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Caught this last night. Glad I did. I think it's an earnest attempt to capture the texture of a spiritual crisis, although having recently seen Hadewijch, I don't think it holds up to Dumont's epic of the soul, which is tougher and makes fewer compromises. Where it succeeds, fitfully, is as an unconventional romance. Simply put, it's about a woman who suddenly finds herself alienated from her husband and inexplicably attracted to another man. What attracts her to this man is neither good looks nor material success, but spiritual devotion, which quickly proves contagious. Whether he represents a romantic alternative to her selfish husband or a "divine appointment" on her way to Christian transcendence the film doesn't say. But this coyness tends to work in the film's favor, honoring the mystery suggested by the Rossetti poem which opens the film.

Between this, Museum Hours, and This Is Martin Bonner, I see an encouraging sub-genre developing: minimalist micro-indies made by seekers for seekers. In every film, the camera hardly moves, the writing focuses on the tentative unfolding of new friendship, and the acting inclines to a relaxed, naturalistic clarté. In terms of technique, Cohen's film is easily the most sophisticated of the three, but each has its merits.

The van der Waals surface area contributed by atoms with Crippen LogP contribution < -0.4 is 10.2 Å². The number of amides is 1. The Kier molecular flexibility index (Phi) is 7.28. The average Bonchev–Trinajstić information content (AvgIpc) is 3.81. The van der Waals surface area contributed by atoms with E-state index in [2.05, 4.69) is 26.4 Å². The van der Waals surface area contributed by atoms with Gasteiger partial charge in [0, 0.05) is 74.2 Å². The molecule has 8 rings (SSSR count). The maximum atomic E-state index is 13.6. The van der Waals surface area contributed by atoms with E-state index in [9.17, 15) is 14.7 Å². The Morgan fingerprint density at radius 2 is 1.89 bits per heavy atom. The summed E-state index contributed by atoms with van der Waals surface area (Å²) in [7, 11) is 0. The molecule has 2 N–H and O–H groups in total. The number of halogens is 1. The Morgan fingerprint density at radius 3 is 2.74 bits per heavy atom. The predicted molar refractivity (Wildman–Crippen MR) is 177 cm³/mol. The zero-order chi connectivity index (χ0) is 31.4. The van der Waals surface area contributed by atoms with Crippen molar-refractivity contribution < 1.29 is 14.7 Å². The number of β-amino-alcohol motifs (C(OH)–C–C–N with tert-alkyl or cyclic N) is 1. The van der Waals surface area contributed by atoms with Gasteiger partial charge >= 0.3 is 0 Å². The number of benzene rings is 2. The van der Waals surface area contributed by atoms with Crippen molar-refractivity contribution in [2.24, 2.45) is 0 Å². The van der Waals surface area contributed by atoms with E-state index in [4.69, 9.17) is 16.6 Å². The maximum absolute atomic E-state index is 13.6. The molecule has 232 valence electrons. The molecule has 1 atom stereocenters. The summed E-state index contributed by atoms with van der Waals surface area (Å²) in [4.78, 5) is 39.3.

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Also, I haven't read a single review--not one--that makes the simple yet salient observation that Ashley Shelton wears a false hairpiece throughout the entire film. Or is everyone just too polite to point this out?

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I DIDN'T WANT TO KNOW THAT. 

Argh.

And here I just kept getting distracted by the possibility that it was a deliberate reference to Three Colors: Blue. But then Harrill told me he's never seen it.

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I had just assumed it was because Harrill had a very specific character in mind, which made the hair requisite. But I watch a ton of first features/local filmmaker work every year, so I may be desensitized to these kinds of choices. 

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The hair is an explicit reference to another film but not Blue. ;)

Something, Anything was shot over the course of several years and, until the final moments of production, was self-financed. The wigs were a necessary compromise.